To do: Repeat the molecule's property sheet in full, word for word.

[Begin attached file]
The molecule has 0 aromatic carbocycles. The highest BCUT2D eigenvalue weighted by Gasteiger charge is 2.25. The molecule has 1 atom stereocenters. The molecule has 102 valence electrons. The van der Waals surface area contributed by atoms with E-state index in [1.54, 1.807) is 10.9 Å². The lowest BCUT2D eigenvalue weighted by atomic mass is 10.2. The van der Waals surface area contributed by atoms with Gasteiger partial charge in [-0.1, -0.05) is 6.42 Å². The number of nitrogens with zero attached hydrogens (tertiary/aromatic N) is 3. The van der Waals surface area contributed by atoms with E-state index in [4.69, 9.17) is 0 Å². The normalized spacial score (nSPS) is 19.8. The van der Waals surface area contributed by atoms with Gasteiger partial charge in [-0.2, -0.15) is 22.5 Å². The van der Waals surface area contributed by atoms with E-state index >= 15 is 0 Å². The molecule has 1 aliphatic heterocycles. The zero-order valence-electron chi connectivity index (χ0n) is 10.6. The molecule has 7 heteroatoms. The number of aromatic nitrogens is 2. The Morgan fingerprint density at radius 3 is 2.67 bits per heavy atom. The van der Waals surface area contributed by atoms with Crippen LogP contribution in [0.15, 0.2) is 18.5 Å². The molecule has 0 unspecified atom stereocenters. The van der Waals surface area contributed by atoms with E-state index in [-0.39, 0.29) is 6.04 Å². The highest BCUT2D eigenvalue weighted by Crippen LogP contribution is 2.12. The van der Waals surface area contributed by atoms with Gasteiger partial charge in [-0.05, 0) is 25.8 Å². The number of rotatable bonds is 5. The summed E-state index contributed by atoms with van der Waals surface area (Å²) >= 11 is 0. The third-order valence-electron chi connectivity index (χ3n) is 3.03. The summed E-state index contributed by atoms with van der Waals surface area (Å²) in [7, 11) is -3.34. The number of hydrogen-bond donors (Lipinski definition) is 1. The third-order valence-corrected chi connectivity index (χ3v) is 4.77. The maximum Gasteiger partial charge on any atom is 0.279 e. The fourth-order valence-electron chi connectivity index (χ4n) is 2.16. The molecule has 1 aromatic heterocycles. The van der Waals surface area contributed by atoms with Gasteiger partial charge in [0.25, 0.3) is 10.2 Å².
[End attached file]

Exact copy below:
The molecule has 0 aromatic carbocycles. The highest BCUT2D eigenvalue weighted by Gasteiger charge is 2.25. The molecule has 1 atom stereocenters. The molecule has 102 valence electrons. The van der Waals surface area contributed by atoms with E-state index in [1.54, 1.807) is 10.9 Å². The lowest BCUT2D eigenvalue weighted by atomic mass is 10.2. The van der Waals surface area contributed by atoms with Gasteiger partial charge in [-0.1, -0.05) is 6.42 Å². The number of nitrogens with zero attached hydrogens (tertiary/aromatic N) is 3. The van der Waals surface area contributed by atoms with E-state index in [4.69, 9.17) is 0 Å². The normalized spacial score (nSPS) is 19.8. The van der Waals surface area contributed by atoms with Gasteiger partial charge in [-0.2, -0.15) is 22.5 Å². The van der Waals surface area contributed by atoms with E-state index >= 15 is 0 Å². The molecule has 1 aliphatic heterocycles. The zero-order valence-electron chi connectivity index (χ0n) is 10.6. The molecule has 7 heteroatoms. The number of aromatic nitrogens is 2. The Morgan fingerprint density at radius 3 is 2.67 bits per heavy atom. The van der Waals surface area contributed by atoms with Crippen LogP contribution in [0.15, 0.2) is 18.5 Å². The molecule has 0 unspecified atom stereocenters. The van der Waals surface area contributed by atoms with E-state index in [-0.39, 0.29) is 6.04 Å². The highest BCUT2D eigenvalue weighted by Crippen LogP contribution is 2.12. The van der Waals surface area contributed by atoms with Gasteiger partial charge in [-0.05, 0) is 25.8 Å². The number of rotatable bonds is 5. The summed E-state index contributed by atoms with van der Waals surface area (Å²) >= 11 is 0. The third-order valence-electron chi connectivity index (χ3n) is 3.03. The summed E-state index contributed by atoms with van der Waals surface area (Å²) in [7, 11) is -3.34. The number of hydrogen-bond donors (Lipinski definition) is 1. The third-order valence-corrected chi connectivity index (χ3v) is 4.77. The maximum Gasteiger partial charge on any atom is 0.279 e. The fourth-order valence-electron chi connectivity index (χ4n) is 2.16. The molecule has 1 aromatic heterocycles. The van der Waals surface area contributed by atoms with Gasteiger partial charge in [0.25, 0.3) is 10.2 Å².